Introduction to Voltage Regulators
All electronic circuits require one or more stable sources of continuous electric current.
Power supplies built with a transformer, a rectifier and a filter (non-regulated power supplies) do not provide enough quality because of their output voltage, that is changing with the current that flows through the load and because of the changes on the line voltage.
They also have a significant amount of ripple voltage that has the same frequency of the network. This is why they are not generally suitable for most applications.The picture 1 shows a block diagram of a typical regulated power supply.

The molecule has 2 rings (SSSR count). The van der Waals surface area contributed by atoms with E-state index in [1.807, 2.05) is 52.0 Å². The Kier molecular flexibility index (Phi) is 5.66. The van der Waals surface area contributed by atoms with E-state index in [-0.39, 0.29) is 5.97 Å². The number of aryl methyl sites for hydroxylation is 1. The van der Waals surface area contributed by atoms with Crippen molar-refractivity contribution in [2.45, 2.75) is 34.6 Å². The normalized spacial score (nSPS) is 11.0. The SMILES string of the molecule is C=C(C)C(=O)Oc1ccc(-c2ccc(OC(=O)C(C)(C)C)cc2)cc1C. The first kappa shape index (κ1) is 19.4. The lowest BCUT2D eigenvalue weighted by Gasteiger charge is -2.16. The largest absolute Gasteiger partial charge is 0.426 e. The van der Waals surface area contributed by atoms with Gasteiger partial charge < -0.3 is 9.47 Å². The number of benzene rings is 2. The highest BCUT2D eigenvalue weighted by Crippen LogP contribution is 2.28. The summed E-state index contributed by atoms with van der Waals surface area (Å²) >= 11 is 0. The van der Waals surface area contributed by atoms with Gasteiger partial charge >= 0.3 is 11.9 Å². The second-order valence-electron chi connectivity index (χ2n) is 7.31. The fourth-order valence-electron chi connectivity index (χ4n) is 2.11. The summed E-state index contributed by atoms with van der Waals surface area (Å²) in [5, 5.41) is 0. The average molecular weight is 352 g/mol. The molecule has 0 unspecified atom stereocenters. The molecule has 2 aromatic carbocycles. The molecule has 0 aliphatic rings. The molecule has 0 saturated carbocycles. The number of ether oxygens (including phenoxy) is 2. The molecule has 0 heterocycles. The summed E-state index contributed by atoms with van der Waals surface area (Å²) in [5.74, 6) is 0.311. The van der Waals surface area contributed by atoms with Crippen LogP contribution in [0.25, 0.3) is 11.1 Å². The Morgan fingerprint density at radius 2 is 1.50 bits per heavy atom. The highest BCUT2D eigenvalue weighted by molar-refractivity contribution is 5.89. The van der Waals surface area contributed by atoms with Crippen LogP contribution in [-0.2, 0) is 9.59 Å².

At the input there is an electric transformer that is connected to a 110/220 VAC in order to reduce the input amplitude.
- Rectifier diodes rectified the signal, that is filtered (usually through a capacitor) to produce an unregulated DC output.
- A voltage regulator provides much more regulated output.
The function of the voltage regulator is to provide a stable and fixed voltage and to give energy to other circuits from a poor quality power source. In addition, voltage regulators must be able to provide currents from few tens of milliamps, in the case of small voltage regulators, up to several amps, in the case of the big ones.
After the operational amplifier, the voltage regulator is probably the most widely used integrated circuit.